Ferret Care

How Animal Assisted Therapy is used  

For the most part dogs and other animals love their caretakers unconditionally. They are glad when we come home, they offer love and companionship when we are sad, and they display a devotion unparalleled to any other. This is true of horses, dogs and many animals involved in pet therapy.  


Therapists are using AAT with great success to enhance the lives of those assisted by pet therapy. There are many ways pets are used to help patients, and in many settings, including in hospital rehab programs, through physical therapy programs, in nursing homes where they most often serve as companions and even in mental health facilities.  


Animal therapists use animals in various ways to help patients heal. Some therapists use animals to assist patients with mobility, balance and strength. AAT is not the same as a visitation program, though the two terms are sometimes used interchangeably. Typically, visitation is a process whereby a pet owner visits patients accompanied by their pet. The primary reason a care provider would do this is to promote greater socialization between the patient and caregiver. 


When used as AAT, a therapist will use animals in specific, directed treatment sessions with an objective and goal in mind. Animals can be used many ways, including as a modality or tool to improve a patient’s outcome.  


Here are just a few ways therapists use animals as a modality or treatment tool:  


Ø Pets may help improve a patient’s range-of-motion.  

Ø Often equine programs involve skills training for patients who need to regain balance or self-confidence. 

Ø Pets can help patients regain strength and often endurance.  

Ø Here again, equine programs or dogs can offer patients support in this area.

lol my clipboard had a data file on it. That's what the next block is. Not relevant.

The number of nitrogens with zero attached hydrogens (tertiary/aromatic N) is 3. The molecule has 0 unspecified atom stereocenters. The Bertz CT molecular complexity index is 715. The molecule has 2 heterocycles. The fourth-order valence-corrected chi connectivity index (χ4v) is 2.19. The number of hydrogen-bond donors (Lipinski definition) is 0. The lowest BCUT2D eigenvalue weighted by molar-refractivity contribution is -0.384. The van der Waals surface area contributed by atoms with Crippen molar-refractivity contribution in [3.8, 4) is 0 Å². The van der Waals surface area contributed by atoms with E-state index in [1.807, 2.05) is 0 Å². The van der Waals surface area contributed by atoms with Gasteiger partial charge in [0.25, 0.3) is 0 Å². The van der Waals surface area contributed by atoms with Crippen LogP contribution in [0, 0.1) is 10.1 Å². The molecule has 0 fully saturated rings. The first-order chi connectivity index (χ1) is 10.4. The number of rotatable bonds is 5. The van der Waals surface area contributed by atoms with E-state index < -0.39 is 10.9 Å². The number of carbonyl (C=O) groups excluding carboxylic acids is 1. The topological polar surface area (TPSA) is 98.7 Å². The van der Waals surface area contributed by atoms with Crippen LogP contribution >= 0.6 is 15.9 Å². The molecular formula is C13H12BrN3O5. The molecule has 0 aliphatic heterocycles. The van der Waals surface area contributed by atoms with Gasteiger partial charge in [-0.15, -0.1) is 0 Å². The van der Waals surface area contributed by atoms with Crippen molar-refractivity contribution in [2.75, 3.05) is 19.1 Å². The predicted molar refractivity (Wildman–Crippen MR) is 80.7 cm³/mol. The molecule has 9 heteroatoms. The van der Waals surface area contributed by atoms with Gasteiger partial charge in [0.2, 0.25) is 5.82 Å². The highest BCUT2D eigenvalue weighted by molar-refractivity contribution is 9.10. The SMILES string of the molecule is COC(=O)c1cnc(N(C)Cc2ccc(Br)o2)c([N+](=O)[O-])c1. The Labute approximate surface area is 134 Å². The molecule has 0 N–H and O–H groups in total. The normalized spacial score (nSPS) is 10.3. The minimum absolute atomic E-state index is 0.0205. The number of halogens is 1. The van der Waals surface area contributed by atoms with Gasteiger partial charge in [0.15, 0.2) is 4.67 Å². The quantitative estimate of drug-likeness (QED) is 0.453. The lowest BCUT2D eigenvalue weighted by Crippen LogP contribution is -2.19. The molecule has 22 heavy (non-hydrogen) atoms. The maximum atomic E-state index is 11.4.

Ø Pets, especially dogs, can assist with mobility problems and balance when acting as “guide” dogs, in the case of individuals with visual impairments. 

Ø Pets often reduce anxiety and stress in the healthcare setting and improve socialization between the patient and therapist.  


It is almost as if pets have a natural or magical ability to create peace in an otherwise chaotic or misunderstood environment.  


Not all animals are suitable for therapy programs. Most therapists will have to train animals and test their temperament before using them as part of a successful therapy session. Some dogs for example, have much milder or sound tempers than others. When horses are used as part of animal assisted therapy programs, their temperament must also be evaluated. A trainer must be sure a horse will not react unexpectedly in a negative manner under a stressful encounter. Such a reaction may prove devastating for patient and pet alike! 


A dog used for AAT must engage in obedience training so they know how to react when asked to perform a specific function, or when faced with a stressful event. 


Many trainers will also work with dogs to help them cope with stressful situations because most dogs when first working with a patient are entering an anxiety-filled and unusual situation. While it is important to work with an animal with a sound temperament, it is also important an animal is trained to expect the unexpected, and offered loving support and nurturance following a session to ensure they remain happy and ideally suited for future therapy sessions. Animals, like people, can burn out. 


What therapists look for are dogs or other animals that react in predictable ways in multiple settings, so they can count on their help when called on. The same is true of horses. Some animals, including dogs or horses are used in more aggressive therapy programs than others. A cat for example, may be used simply as a tool in acute care environments or in nursing homes as a friend or companion to someone who is lonely. Think of how comforting it would be for someone to sit and stroke a mild-mannered cat for hours on end. A cat purrs, warms the person they sit with and often falls asleep quite contentedly.  


The good news with cats is when they are bothered, they are likely to simply jump off the lap of their owner or the person they work with, rather than react in a frightening manner. Still, as with any animal, most pet therapists recommend full evaluation of a pet before introducing a pet to a therapeutic-type environment. 


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